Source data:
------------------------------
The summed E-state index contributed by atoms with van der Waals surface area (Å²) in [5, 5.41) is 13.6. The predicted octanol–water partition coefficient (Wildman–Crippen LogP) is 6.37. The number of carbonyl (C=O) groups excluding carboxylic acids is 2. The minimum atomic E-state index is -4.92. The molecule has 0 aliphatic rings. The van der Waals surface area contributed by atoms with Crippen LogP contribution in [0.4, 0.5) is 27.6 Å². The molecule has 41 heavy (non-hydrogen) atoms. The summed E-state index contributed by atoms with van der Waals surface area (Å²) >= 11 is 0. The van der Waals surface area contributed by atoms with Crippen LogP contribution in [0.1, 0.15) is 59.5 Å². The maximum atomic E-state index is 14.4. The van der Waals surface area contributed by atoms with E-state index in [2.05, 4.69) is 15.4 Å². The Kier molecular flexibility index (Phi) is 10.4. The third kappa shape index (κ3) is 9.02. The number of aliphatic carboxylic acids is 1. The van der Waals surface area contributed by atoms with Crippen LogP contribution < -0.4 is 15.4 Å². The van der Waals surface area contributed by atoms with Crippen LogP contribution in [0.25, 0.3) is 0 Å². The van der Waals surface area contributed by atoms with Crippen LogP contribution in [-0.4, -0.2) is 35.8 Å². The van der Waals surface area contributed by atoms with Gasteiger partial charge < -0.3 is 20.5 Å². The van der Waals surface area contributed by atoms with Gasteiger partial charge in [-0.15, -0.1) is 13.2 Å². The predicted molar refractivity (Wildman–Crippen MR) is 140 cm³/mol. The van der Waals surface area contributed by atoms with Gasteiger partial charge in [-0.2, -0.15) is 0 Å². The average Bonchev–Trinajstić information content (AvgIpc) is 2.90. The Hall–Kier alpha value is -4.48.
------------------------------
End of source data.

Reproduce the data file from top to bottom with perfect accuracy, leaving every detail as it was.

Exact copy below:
The summed E-state index contributed by atoms with van der Waals surface area (Å²) in [5, 5.41) is 13.6. The predicted octanol–water partition coefficient (Wildman–Crippen LogP) is 6.37. The number of carbonyl (C=O) groups excluding carboxylic acids is 2. The minimum atomic E-state index is -4.92. The molecule has 0 aliphatic rings. The van der Waals surface area contributed by atoms with Crippen LogP contribution in [0.4, 0.5) is 27.6 Å². The molecule has 41 heavy (non-hydrogen) atoms. The summed E-state index contributed by atoms with van der Waals surface area (Å²) >= 11 is 0. The van der Waals surface area contributed by atoms with Crippen LogP contribution in [0.1, 0.15) is 59.5 Å². The maximum atomic E-state index is 14.4. The van der Waals surface area contributed by atoms with E-state index in [2.05, 4.69) is 15.4 Å². The Kier molecular flexibility index (Phi) is 10.4. The third kappa shape index (κ3) is 9.02. The number of aliphatic carboxylic acids is 1. The van der Waals surface area contributed by atoms with Crippen LogP contribution < -0.4 is 15.4 Å². The van der Waals surface area contributed by atoms with Crippen LogP contribution in [0.25, 0.3) is 0 Å². The van der Waals surface area contributed by atoms with Crippen LogP contribution in [-0.4, -0.2) is 35.8 Å². The van der Waals surface area contributed by atoms with Gasteiger partial charge < -0.3 is 20.5 Å². The van der Waals surface area contributed by atoms with Gasteiger partial charge in [-0.15, -0.1) is 13.2 Å². The predicted molar refractivity (Wildman–Crippen MR) is 140 cm³/mol. The van der Waals surface area contributed by atoms with Gasteiger partial charge in [-0.2, -0.15) is 0 Å². The average Bonchev–Trinajstić information content (AvgIpc) is 2.90. The Hall–Kier alpha value is -4.48.